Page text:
With the evolution of technology, Africa has become a more interactive continent and with this increased connectivity and decreasing data costs, is a rise in the prevalence of cybercrimes as well as the sophistication in which they operate.
Compared to global levels, Africa is probably one of the least affected continents but the more we evolve the more susceptible we become to cybercrimes and according to Greg Griessel, Consulting Systems Engineer Security Solutions at Cisco South Africa, they have noticed an increase in demand for security based products, especially in the last two or three years.
“It’s always been there, I think people are just becoming more aware of this, the threats that we see worldwide are the threats that we see relevant right through Africa and South Africa, with the prevalence of cheaper internet connection coming up and the more bandwidth that we have, the more relevant it becomes,” Griessel said.
The cybercriminals find ways to lure people into clicking onto harmful links explains Griessel, which can then use known vulnerabilities within software to exploit the systems people are connected to.
Cybercriminals are intelligent and ever-changing, according to Griessel hackers used to be motivated by attention and fame or hactivism but more so it has become about money or sensitive information.
"Number one is money, so people are trying to get funds out of us; the second thing would be perhaps industrial type espionage for the people who are trying to get information,” he said.
Being informed and educated is the best way to avoid this kind of attack by avoiding links that do not apply to you or look suspicious. Cybercriminals are targeted in their approach now, use personal information to deceive people into thinking it must be relevant to them.
“If someone sends you a link, don’t just go and click on it because it looks interesting, ask yourself three or four times why am I clicking on this, is this relevant to me, is this information that I really want to go and get and it’s not something about the latest trend,” said Griessel.
Cisco Midyear Security Report revealed that cybercriminals have started using classic literature and incorporating text from the likes of Jane Austen’s novel Sense and Sensibility into web landing pages carrying their tools for access - security solutions like antiviruses are less likely to detect that.
"Basically what they are doing when systems scan through information to see if it's malicious or not, they actually try and fool you into looking at the data that is coming in and they see that is a novel or perhaps a passage out of a book and it thinks it's legitimate.”
You can’t simply use just one detection method to deter the criminals because that would be relying on systems that just simply look at known or unknown strings or sentences or words while missing other things says Griessel, saying we need multiple stages of detection to minimise the chances.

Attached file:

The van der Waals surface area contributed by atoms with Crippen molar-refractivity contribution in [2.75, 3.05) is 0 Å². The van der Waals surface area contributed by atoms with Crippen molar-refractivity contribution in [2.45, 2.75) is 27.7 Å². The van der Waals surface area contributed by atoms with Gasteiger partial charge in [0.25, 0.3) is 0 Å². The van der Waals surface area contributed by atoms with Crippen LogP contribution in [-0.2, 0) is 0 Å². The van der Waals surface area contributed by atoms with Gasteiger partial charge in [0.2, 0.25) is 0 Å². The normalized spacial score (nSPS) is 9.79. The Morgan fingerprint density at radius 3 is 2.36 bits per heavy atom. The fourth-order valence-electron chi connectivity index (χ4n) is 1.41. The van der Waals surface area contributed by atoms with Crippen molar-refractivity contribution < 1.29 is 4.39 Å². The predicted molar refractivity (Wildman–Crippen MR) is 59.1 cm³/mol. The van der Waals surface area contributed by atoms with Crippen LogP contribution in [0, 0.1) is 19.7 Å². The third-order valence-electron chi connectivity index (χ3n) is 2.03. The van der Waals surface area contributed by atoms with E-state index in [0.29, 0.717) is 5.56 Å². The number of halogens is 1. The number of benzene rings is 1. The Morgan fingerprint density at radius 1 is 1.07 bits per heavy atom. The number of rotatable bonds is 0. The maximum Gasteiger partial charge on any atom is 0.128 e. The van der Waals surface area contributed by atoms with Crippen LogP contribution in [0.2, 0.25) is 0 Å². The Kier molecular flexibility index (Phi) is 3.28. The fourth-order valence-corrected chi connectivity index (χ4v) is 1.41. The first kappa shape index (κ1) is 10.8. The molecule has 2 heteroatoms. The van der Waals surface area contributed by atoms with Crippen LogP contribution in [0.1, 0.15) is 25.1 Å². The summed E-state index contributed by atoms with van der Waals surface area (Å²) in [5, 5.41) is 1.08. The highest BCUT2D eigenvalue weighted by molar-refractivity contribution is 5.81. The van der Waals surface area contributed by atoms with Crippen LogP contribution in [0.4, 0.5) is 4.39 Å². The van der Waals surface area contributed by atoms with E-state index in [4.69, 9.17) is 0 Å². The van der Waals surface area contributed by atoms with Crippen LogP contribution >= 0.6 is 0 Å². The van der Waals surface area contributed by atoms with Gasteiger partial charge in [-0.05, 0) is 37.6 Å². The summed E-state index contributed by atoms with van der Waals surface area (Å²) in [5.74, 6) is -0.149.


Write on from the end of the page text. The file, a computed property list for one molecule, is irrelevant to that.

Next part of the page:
“They are even more flexible because they can just pivot and move around and use whatever they want to try and catch out these technologies, so it becomes kind of a cat-and-mouse game that we have to play the whole time.”
Unfortunately dealing with cyber security is predominantly retrospective, you have to wait for it to happen so that you can analyse it and be able to detect it and block it.
"We always refer to something called mean time to detection and that is around when a threat occurs, how long will it take us to detect that and then have the ability to update the systems globally to catch those threats?”
Griessel says the industry average time-to-detection is about 200 days after it has gotten into an organisation and sometimes the organisation doesn’t even know that they have been attacked. Cisco is focused on bringing down that time-to-detection.
"There is no silver bullet - you are going to be compromised at some point in time, how you understand what is actually being compromised in your network and how you then clean up and control that with a minimal amount of loss."
Besides the remote way that cybercriminals attack people, there are no real repercussions for their acts. Government has no mandatory disclosure laws in place for companies to report when they have been attacked.
"At the moment there is no compliance around companies to report data loss, to report cybercrime activity, at the moment if you have had some data loss occur, people probably don’t want to admit it, number one because they are dealing with sensitive information, the other one is that they might not even know that it has occurred."
Making it compulsory for people and organisations to report the crimes would make it easier to quantify how much is actually lost to this crime as well as increase the size of the database of attack kits to decrease the chances for future cyberattacks.
"We’ve seen the top three industries being electronics, industrials and professional services that have been targeted - hackers don’t respect boundaries, don’t respect industry - any place where they could potentially get information is where they are going to be approaching," said Griessel.
This concern for information has resulted in an increased demand in the cyber security business says Griessel, "I don’t think there is any meeting that we have that doesn’t have a key bullet point around security”.
The real problem is that companies are not updating their security, Griessel explains that just like how a car needs to be serviced constantly, is how organisations need to treat their security.
"We see it in many organisations where they will use compliance as a tick box,” he said
Doing it because they might have to but not updating their systems because it is at an added cost and might not understand that the system needs to be updated according to newly analysed attacks.